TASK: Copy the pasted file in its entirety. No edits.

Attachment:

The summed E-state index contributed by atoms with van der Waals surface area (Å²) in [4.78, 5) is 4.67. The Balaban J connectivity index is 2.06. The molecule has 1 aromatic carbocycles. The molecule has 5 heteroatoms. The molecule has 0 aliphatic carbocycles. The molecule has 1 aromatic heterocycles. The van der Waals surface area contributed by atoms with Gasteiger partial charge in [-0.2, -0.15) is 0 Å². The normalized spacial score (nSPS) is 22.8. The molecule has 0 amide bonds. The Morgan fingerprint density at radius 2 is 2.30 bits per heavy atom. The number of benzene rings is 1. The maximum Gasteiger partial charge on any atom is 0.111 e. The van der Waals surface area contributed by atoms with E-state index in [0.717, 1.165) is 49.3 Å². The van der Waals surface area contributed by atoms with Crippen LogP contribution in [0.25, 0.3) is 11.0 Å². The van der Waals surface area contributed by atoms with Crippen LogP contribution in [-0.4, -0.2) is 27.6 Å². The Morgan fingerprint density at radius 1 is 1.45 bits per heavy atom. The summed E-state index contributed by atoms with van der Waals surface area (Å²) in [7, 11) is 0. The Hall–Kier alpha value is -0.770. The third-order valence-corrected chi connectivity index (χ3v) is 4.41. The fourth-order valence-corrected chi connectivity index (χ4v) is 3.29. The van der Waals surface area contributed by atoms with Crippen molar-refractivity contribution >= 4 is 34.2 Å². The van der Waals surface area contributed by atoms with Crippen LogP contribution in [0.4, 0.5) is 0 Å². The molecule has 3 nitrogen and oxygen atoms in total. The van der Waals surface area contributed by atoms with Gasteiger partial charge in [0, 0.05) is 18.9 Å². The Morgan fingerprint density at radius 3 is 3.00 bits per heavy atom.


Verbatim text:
The summed E-state index contributed by atoms with van der Waals surface area (Å²) in [4.78, 5) is 4.67. The Balaban J connectivity index is 2.06. The molecule has 1 aromatic carbocycles. The molecule has 5 heteroatoms. The molecule has 0 aliphatic carbocycles. The molecule has 1 aromatic heterocycles. The van der Waals surface area contributed by atoms with Gasteiger partial charge in [-0.2, -0.15) is 0 Å². The normalized spacial score (nSPS) is 22.8. The molecule has 0 amide bonds. The Morgan fingerprint density at radius 2 is 2.30 bits per heavy atom. The number of benzene rings is 1. The maximum Gasteiger partial charge on any atom is 0.111 e. The van der Waals surface area contributed by atoms with E-state index in [0.717, 1.165) is 49.3 Å². The van der Waals surface area contributed by atoms with Crippen LogP contribution in [0.25, 0.3) is 11.0 Å². The van der Waals surface area contributed by atoms with Crippen LogP contribution in [-0.4, -0.2) is 27.6 Å². The Morgan fingerprint density at radius 1 is 1.45 bits per heavy atom. The summed E-state index contributed by atoms with van der Waals surface area (Å²) in [7, 11) is 0. The Hall–Kier alpha value is -0.770. The third-order valence-corrected chi connectivity index (χ3v) is 4.41. The fourth-order valence-corrected chi connectivity index (χ4v) is 3.29. The van der Waals surface area contributed by atoms with Crippen molar-refractivity contribution >= 4 is 34.2 Å². The van der Waals surface area contributed by atoms with Crippen LogP contribution in [0.4, 0.5) is 0 Å². The molecule has 3 nitrogen and oxygen atoms in total. The van der Waals surface area contributed by atoms with Gasteiger partial charge in [0, 0.05) is 18.9 Å². The Morgan fingerprint density at radius 3 is 3.00 bits per heavy atom.